Today is Labour Day. It’s a good day to think about work, and how work and labour are represented on television.
I’ll be working today, as will a lot of people at this newspaper. That fact would probably please Globe founder George Brown. In 1872, his anti-labour position led to the staging of the first Labour Day parade in Toronto. The Toronto Typographical Union was on strike, asking for a 58-hour work week. Brown thundered against the labour “conspiracy,” the police arrested many union figures and that first Labour Day parade was held to support the Typographical Union.
Public anger and fuss led then Prime Minister John A. Macdonald to change anti-union laws. By the way, you can see a splendid drama about the battles between Brown and Macdonald later this month. That’s CBC’s excellent John A: Birth of a Country, coming Sept. 19.
Of course, some people would not consider what I do to be “work.” And there is public skepticism about those who work in television and film. Right now, especially with the Toronto International Film Festival about to open, there is a widespread belief that “working” in the entertainment industry involves showing up at a red-carpet event and a swank party afterward.
There is some truth to this. One reason that working life is rarely presented with any accuracy in film or on TV is that those who make the productions are vastly removed from the working world.
Verisimilitude is also an issue here. While few people want to see some dreary-realist version of the workplace in their evening's entertainment on TV, I’d guess that people do want to see their working lives as worthy of serious drama and good comedy.
Yes, the workplace sitcom was long a staple genre of TV, but it went into decline. For years, U.S. network TV featured half-hour comedies situated in places where people were supposed to work for a living. Cheers, Night Court, NewsRadio and Just Shoot Me!, to give just a few instances, were shows about shenanigans in a workplace. Of course, few people actually seemed to work on these shows. The material didn’t really have much to do with deadlines, paycheques, layoffs and actual labouring.
A few years ago, writing on Labour Day, I speculated that the success of The Office, both the original British series and the NBC version, might change that trend. The premise was so simple – a faux-documentary about life in a fabulously boring office-supply company. No laugh track and much of the comedy designed to make you cringe. The original was very, very funny, but at times The Office became a deeply sad, corrosive show, a heartbreaking comedy.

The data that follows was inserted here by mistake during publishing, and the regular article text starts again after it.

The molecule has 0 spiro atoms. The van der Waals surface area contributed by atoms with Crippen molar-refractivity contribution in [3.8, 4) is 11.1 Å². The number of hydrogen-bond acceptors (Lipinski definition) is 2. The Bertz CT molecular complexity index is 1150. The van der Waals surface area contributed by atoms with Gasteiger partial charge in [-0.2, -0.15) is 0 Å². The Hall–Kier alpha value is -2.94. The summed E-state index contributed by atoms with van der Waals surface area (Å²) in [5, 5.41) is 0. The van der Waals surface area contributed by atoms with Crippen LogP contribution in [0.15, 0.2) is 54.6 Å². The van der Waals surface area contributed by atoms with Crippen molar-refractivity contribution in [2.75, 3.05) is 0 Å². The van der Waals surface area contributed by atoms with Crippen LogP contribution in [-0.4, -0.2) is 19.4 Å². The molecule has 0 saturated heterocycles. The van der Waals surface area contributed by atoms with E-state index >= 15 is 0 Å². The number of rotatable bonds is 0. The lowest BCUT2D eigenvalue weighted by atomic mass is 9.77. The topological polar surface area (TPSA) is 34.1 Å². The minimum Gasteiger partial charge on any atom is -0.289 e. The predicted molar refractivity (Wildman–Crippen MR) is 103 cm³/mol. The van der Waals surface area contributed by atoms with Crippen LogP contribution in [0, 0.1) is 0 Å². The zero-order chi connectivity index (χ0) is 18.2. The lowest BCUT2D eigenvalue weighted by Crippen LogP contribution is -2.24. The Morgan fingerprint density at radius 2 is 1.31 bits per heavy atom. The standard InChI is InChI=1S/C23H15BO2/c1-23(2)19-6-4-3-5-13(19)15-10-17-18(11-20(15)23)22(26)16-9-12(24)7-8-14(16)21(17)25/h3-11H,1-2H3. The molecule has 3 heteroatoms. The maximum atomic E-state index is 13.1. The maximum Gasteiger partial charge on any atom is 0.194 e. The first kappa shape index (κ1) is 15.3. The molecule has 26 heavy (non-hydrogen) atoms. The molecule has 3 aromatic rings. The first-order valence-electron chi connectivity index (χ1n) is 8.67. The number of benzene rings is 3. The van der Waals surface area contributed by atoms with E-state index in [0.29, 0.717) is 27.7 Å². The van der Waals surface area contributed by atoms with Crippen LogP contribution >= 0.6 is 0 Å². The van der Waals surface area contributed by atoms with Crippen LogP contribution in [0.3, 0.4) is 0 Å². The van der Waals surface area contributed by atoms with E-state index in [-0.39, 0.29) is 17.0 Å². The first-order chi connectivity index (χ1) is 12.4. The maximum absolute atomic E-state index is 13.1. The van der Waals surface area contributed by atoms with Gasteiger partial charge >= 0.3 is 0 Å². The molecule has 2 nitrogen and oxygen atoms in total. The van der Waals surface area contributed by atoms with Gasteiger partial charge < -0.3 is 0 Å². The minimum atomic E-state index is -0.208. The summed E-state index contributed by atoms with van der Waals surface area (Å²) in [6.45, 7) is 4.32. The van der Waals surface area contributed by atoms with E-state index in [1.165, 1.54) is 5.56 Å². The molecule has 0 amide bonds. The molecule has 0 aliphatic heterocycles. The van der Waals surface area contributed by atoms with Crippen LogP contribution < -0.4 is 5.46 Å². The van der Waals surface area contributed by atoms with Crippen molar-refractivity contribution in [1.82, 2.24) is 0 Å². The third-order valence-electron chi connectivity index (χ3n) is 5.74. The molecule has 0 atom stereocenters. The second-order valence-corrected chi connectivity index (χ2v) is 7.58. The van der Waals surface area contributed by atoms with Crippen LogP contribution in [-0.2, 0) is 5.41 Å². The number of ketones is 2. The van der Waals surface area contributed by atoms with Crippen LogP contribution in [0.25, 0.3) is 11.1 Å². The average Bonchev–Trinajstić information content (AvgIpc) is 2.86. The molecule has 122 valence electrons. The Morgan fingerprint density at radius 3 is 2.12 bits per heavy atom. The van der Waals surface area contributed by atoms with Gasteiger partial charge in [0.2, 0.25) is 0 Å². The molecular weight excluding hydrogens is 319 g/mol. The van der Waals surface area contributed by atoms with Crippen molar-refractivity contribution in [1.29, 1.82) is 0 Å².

The NBC version has been built more on offbeat charm and lacks the corrosive quality of the original. (Season 8 of The Office premieres on Sept. 22, with James Spader appearing as the strange company CEO on a mission to hire a new office manager.) And the popularity of both versions failed to result in a spate of TV shows that more closely reflected actual office life.
Instead, we’ve seen sitcoms and dramas about cops, lawyers and doctors who are closer to being superheroes than authentic labouring people. There have been some flashes of reality. Sometimes the teachers on Glee actually talk about financial problems. Mad Men is, of course, set in a working environment that closely resembles a real advertising agency, but it’s set in the past.
The overall situation, though, is that there is almost no labour portrayed on TV and unions are almost never referenced. What’s odd about the situation is that almost everyone who works in the TV industry belongs to a trade union and has benefited from advances made by the labour movement. Everyone, from the technicians to the actors and performers have better working conditions thanks to the union movement. Not everyone who works in film and TV is a wealthy celebrity and many from entertainment-industry guilds and unions will march in Labour Day parades today.
My point, and it shouldn’t be belaboured on Labour Day, is that too few TV shows deal in any realistic way with the workplace. People want fantasy and escape when they watch TV, but there are now so many channels and so many choices that there should be room for productions that say something – anything – about the truth of work.
So You Think You Can Dance Canada (CTV, 8 p.m.) reaches its final performance show in advance of next weekend’s season finale. (Hope it’s not a series finale!) The Top 6 dancers – yes it’s six going into the final – have one last chance to prove they have what it takes to become Canada’s Favourite Dancer. And yes, dancing is labour too. It’s joyful, but it’s hard work.
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